Hlungwani’s sculptural altar ensemble makes for fascinating analysis. These sculptures were functional in that they served as iconography in his ‘church’ just like sculpture would in classical Roman cathedrals. They were invested in meanings and served the purpose of creating an ambience similar to that of holy lands. When these works are taken out of their rural context and placed in an urban and gallery/museum space, the works become installation in the way it is curated, with the stones at the bottom and the altar hanging from the ceiling, as can be currently seen at the
Noria Mabasa, in works like The floods and Carnage II, showed this notion of sculpture not being dependent on environment or gender, but relying on the artist’s skill and influence. She used her traditional bases to create works that are meaningful to her community. In Losha Woman, she sculpted a woman who is lying on her side as a traditional way of greeting elders. To ‘losha’ is to greet in Tsonga and Sepedi. This woman has beads embellishing her body. This work is highly aesthetic and representational of a people. Her immediate community can relate to this work from the title, the pose of the woman and her attire. Carnage II also makes sense to her community because she makes depictions of the floods that wrecked
Johannes Maswanganye’s Nyamisoro dolls made a big impact on the art scence. These are sculptures made in the form of a kneeling person and have the body as a container and the head as a stopper. Maswanganye was commissioned by a sangoma from
Through the works discussed above, we can see that these artists created works that were functional to themselves and a larger community. These works were invested with meaning and captured the essence of that particular meaning. Hlungwani’s religious sculptures reflected his strong views and belief in religion, at the same time creating visual cues for his ‘church’ and congregation. They created a sense of a holy site in his community. At the same time the same works are preserved as installations in a contemporary context. Mabasa and Maswanganye used their traditional bases to put their communities on the map. They expressed their own sense of modernity in their art’s aesthetical values. Through sculpting all these artists used traditional materials to execute their skills, whether innate or taught. Ultimately these artists are artists, rural, contemporary or not; and they have skills, influences and material to execute their art. Whether their art is transitional or not is besides the case, it is the artistic merit and aesthetics that should be critiqued.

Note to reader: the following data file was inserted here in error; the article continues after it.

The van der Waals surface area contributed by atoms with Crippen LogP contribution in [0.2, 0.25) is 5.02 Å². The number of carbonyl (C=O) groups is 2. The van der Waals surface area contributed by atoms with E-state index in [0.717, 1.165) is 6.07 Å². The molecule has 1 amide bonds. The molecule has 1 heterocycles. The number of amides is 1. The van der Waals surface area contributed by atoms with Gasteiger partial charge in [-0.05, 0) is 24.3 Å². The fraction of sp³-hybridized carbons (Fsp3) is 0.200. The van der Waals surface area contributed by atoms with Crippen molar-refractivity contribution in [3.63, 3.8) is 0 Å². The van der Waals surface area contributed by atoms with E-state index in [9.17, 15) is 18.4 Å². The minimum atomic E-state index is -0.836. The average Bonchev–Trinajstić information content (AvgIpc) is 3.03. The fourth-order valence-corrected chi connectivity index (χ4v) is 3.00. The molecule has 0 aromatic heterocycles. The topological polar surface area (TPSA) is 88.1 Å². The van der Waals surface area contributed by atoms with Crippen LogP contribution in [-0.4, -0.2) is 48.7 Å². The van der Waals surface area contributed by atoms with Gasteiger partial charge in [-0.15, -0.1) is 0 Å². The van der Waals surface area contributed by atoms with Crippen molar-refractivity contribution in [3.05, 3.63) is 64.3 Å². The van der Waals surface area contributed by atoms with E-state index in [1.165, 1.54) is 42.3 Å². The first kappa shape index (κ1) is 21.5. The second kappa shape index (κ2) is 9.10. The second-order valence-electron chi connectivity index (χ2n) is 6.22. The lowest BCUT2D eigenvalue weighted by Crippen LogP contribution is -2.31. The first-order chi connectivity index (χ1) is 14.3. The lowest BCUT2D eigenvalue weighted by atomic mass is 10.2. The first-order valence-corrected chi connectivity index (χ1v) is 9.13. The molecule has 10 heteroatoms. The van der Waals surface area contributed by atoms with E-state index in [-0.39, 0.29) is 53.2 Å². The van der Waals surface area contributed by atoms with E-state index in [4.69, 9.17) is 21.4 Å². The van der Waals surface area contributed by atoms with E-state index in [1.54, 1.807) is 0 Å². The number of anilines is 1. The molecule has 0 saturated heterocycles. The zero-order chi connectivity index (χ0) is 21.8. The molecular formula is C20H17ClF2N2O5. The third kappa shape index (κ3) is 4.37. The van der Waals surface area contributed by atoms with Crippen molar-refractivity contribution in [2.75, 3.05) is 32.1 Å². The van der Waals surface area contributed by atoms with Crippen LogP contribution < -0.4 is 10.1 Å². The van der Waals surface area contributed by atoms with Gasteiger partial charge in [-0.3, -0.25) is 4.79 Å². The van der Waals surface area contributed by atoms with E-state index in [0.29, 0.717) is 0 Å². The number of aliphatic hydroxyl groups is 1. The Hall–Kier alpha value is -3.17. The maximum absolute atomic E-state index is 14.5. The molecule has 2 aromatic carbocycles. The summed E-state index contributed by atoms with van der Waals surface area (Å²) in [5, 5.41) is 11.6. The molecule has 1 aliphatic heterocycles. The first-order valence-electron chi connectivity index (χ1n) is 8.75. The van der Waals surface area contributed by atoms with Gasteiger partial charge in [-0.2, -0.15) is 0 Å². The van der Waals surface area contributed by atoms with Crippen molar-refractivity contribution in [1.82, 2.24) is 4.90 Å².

- Kasfir, S.L. African Arts. 1992